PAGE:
3.  Enabling integration and interconnectivity – Because risk management is often locked in siloes, it is difficult to see whether opportunities and risks are managed on an integrated “end to end” basis. The CFO and finance function have an important role in connecting the dots and in integrating risk across functions and processes within a holistic ERM framework. An enterprise-wide risk management approach structured around an ERM framework, such as the Committee of Sponsoring Organizations of the Treadway Committee (COSO) framework, ensures a holistic approach that develops the culture, capabilities and practices for organizations to effectively manage risk.

ERM must be a core competence of professional accountancy education and training moving forward. The report also provides recommendations on the skillset needed by professional accountants to be effective in risk management, and how IFAC members can better support accountants enhance their role.

As accountants in business provide ever-more strategic roles within their organizations, ensuring resilience and risk awareness in times of heightened uncertainty is a key area where our global profession can make significant progress.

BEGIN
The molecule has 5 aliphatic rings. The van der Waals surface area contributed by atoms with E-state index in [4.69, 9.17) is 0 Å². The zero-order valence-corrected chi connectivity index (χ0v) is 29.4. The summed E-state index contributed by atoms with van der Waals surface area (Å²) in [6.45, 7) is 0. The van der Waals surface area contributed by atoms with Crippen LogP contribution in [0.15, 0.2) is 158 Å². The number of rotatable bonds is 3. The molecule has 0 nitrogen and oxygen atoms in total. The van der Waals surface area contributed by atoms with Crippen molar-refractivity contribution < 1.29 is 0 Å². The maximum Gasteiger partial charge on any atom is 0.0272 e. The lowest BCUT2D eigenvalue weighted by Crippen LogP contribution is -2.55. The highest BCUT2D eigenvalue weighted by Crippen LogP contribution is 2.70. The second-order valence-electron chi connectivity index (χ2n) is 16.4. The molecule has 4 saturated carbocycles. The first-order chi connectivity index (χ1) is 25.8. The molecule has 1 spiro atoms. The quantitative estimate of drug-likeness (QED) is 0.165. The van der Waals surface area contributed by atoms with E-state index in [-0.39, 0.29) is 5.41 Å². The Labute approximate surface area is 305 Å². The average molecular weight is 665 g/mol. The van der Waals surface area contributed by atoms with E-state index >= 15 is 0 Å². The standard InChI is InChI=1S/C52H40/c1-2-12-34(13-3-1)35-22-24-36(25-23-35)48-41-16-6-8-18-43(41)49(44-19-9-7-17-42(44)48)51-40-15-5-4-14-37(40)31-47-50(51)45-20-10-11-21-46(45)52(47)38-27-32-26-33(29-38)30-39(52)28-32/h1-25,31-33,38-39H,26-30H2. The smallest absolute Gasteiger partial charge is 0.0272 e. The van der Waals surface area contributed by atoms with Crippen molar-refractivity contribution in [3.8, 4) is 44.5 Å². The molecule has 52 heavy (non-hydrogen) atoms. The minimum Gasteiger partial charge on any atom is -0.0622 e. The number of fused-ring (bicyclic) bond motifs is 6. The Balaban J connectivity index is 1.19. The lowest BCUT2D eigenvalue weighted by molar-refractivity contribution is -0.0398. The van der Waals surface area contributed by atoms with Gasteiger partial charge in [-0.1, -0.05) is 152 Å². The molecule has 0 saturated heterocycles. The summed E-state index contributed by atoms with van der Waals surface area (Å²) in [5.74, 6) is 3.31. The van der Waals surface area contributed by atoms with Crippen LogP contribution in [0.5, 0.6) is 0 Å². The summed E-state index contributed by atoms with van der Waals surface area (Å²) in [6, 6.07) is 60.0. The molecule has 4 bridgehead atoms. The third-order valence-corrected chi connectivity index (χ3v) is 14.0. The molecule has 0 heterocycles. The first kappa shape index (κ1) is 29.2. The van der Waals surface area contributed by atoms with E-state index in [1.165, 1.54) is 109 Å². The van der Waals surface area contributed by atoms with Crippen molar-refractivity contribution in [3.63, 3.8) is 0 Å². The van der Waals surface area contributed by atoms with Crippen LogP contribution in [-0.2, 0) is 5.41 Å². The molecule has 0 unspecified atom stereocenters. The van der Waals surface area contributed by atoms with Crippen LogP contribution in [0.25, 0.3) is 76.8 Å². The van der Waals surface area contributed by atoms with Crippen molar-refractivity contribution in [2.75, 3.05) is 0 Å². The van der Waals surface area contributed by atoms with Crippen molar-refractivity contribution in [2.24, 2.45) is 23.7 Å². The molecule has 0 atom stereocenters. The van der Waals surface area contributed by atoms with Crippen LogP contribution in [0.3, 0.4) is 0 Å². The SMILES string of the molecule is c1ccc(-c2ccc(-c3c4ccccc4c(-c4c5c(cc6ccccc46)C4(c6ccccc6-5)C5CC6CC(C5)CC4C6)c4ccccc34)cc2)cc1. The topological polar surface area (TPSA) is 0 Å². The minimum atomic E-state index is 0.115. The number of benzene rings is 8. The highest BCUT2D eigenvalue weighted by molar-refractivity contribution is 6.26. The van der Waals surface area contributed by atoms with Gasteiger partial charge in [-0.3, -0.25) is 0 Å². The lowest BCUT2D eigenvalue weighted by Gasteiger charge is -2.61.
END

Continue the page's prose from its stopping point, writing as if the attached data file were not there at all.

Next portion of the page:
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Stuart Chaplin

Deputy Chair

Stuart Chaplin served as Deputy Chair of the IFAC Professional Accountants in Business Advisory Group in 2020 and a member since 2015 having been nominated by the Chartered Institute of Management Accountants (CIMA). Mr. Chaplin is the Vice President Finance for Shell Global LNG, Gas & Power Asia and Australia, and Shipping. He joined Shell in 1999 and has held a number of positions, most recently the Chief Risk Officer for Shell Trading & Supply. Previously he was the Global Commercial Finance Manager for Shell’s Retail Business and Director of Shell Brands International AG, Senior Manager for Shell M&A and Financing, and Head of Business Analysis for Shell globally. Mr. Chaplin is a fellow of CIMA and has served on its technical committee for a number of years. He is also a member of the Association of Corporate Treasurers and holds an MA in Economics & Management from the University of St Andrews in Scotland. See more by Stuart Chaplin

Stathis Gould

Director, Advocacy, IFAC